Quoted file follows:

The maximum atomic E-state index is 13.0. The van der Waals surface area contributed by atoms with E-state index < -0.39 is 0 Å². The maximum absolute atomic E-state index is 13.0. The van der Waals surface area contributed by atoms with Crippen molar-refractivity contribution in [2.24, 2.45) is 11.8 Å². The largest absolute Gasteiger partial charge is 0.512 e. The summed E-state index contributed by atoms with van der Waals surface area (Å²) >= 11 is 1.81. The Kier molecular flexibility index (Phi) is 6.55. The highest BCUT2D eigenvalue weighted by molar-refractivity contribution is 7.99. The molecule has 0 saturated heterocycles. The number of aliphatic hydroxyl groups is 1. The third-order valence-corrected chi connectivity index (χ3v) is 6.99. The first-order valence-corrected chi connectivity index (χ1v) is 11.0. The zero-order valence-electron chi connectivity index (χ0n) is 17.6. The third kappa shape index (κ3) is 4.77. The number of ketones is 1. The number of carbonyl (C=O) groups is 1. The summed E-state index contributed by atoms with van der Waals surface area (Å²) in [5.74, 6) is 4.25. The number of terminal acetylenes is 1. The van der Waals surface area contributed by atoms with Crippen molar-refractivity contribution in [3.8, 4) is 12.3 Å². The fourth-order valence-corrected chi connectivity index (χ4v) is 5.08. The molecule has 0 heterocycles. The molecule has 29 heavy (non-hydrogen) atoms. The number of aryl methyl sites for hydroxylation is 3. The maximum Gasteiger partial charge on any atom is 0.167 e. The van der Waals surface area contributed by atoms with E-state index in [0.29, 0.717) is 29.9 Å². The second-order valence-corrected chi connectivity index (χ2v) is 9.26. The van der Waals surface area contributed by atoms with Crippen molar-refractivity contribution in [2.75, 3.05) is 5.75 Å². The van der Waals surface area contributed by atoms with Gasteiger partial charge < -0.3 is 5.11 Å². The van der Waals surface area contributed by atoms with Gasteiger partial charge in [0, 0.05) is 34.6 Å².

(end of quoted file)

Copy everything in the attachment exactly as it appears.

The maximum atomic E-state index is 13.0. The van der Waals surface area contributed by atoms with E-state index < -0.39 is 0 Å². The maximum absolute atomic E-state index is 13.0. The van der Waals surface area contributed by atoms with Crippen molar-refractivity contribution in [2.24, 2.45) is 11.8 Å². The largest absolute Gasteiger partial charge is 0.512 e. The summed E-state index contributed by atoms with van der Waals surface area (Å²) >= 11 is 1.81. The Kier molecular flexibility index (Phi) is 6.55. The highest BCUT2D eigenvalue weighted by molar-refractivity contribution is 7.99. The molecule has 0 saturated heterocycles. The number of aliphatic hydroxyl groups is 1. The third-order valence-corrected chi connectivity index (χ3v) is 6.99. The first-order valence-corrected chi connectivity index (χ1v) is 11.0. The zero-order valence-electron chi connectivity index (χ0n) is 17.6. The third kappa shape index (κ3) is 4.77. The number of ketones is 1. The number of carbonyl (C=O) groups is 1. The summed E-state index contributed by atoms with van der Waals surface area (Å²) in [5.74, 6) is 4.25. The number of terminal acetylenes is 1. The van der Waals surface area contributed by atoms with Crippen molar-refractivity contribution in [3.8, 4) is 12.3 Å². The fourth-order valence-corrected chi connectivity index (χ4v) is 5.08. The molecule has 0 heterocycles. The molecule has 29 heavy (non-hydrogen) atoms. The number of aryl methyl sites for hydroxylation is 3. The maximum Gasteiger partial charge on any atom is 0.167 e. The van der Waals surface area contributed by atoms with E-state index in [0.29, 0.717) is 29.9 Å². The second-order valence-corrected chi connectivity index (χ2v) is 9.26. The van der Waals surface area contributed by atoms with Crippen molar-refractivity contribution in [2.75, 3.05) is 5.75 Å². The van der Waals surface area contributed by atoms with Gasteiger partial charge < -0.3 is 5.11 Å². The van der Waals surface area contributed by atoms with Gasteiger partial charge in [0, 0.05) is 34.6 Å².